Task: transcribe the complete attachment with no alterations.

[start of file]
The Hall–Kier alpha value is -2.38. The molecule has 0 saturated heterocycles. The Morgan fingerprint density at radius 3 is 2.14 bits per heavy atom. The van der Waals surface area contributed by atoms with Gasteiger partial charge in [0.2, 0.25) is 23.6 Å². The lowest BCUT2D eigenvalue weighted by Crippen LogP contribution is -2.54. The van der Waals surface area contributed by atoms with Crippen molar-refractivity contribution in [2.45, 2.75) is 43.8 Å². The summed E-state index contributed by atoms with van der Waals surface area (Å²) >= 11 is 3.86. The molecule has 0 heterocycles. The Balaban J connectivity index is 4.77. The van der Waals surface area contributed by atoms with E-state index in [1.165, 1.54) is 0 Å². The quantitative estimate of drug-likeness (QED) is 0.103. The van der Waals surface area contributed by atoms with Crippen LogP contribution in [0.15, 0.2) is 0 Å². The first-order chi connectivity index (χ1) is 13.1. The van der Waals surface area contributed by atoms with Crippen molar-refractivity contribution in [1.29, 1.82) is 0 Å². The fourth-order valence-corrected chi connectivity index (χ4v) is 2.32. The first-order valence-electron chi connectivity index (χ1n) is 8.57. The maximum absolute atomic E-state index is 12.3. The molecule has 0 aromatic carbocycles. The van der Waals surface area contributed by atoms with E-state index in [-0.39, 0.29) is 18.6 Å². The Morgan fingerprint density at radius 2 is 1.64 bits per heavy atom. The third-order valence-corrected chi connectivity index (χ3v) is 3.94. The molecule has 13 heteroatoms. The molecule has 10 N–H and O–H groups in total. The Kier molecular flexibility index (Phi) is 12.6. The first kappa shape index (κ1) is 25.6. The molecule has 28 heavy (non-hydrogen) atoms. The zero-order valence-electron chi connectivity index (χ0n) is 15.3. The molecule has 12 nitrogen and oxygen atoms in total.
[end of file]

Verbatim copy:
The Hall–Kier alpha value is -2.38. The molecule has 0 saturated heterocycles. The Morgan fingerprint density at radius 3 is 2.14 bits per heavy atom. The van der Waals surface area contributed by atoms with Gasteiger partial charge in [0.2, 0.25) is 23.6 Å². The lowest BCUT2D eigenvalue weighted by Crippen LogP contribution is -2.54. The van der Waals surface area contributed by atoms with Crippen molar-refractivity contribution in [2.45, 2.75) is 43.8 Å². The summed E-state index contributed by atoms with van der Waals surface area (Å²) >= 11 is 3.86. The molecule has 0 heterocycles. The Balaban J connectivity index is 4.77. The van der Waals surface area contributed by atoms with E-state index in [1.165, 1.54) is 0 Å². The quantitative estimate of drug-likeness (QED) is 0.103. The van der Waals surface area contributed by atoms with Crippen LogP contribution in [0.15, 0.2) is 0 Å². The first-order chi connectivity index (χ1) is 13.1. The van der Waals surface area contributed by atoms with Crippen molar-refractivity contribution in [1.29, 1.82) is 0 Å². The fourth-order valence-corrected chi connectivity index (χ4v) is 2.32. The first-order valence-electron chi connectivity index (χ1n) is 8.57. The maximum absolute atomic E-state index is 12.3. The molecule has 0 aromatic carbocycles. The van der Waals surface area contributed by atoms with E-state index in [-0.39, 0.29) is 18.6 Å². The Morgan fingerprint density at radius 2 is 1.64 bits per heavy atom. The third-order valence-corrected chi connectivity index (χ3v) is 3.94. The molecule has 13 heteroatoms. The molecule has 10 N–H and O–H groups in total. The Kier molecular flexibility index (Phi) is 12.6. The first kappa shape index (κ1) is 25.6. The molecule has 28 heavy (non-hydrogen) atoms. The zero-order valence-electron chi connectivity index (χ0n) is 15.3. The molecule has 12 nitrogen and oxygen atoms in total.